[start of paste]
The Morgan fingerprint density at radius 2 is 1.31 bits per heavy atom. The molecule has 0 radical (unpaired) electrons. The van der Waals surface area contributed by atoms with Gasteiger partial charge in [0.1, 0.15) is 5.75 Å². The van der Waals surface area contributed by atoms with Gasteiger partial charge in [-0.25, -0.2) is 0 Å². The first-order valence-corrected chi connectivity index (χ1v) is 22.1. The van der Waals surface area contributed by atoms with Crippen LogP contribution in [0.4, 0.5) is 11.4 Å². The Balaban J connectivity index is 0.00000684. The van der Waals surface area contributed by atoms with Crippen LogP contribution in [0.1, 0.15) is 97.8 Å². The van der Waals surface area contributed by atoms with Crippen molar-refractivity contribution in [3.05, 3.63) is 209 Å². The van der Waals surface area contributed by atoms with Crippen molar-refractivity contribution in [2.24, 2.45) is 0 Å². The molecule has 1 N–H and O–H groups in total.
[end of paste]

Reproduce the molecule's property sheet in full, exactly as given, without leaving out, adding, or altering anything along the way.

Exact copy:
The Morgan fingerprint density at radius 2 is 1.31 bits per heavy atom. The molecule has 0 radical (unpaired) electrons. The van der Waals surface area contributed by atoms with Gasteiger partial charge in [0.1, 0.15) is 5.75 Å². The van der Waals surface area contributed by atoms with Gasteiger partial charge in [-0.25, -0.2) is 0 Å². The first-order valence-corrected chi connectivity index (χ1v) is 22.1. The van der Waals surface area contributed by atoms with Crippen LogP contribution in [0.4, 0.5) is 11.4 Å². The Balaban J connectivity index is 0.00000684. The van der Waals surface area contributed by atoms with Crippen LogP contribution in [0.1, 0.15) is 97.8 Å². The van der Waals surface area contributed by atoms with Crippen molar-refractivity contribution in [3.05, 3.63) is 209 Å². The van der Waals surface area contributed by atoms with Crippen molar-refractivity contribution in [2.24, 2.45) is 0 Å². The molecule has 1 N–H and O–H groups in total.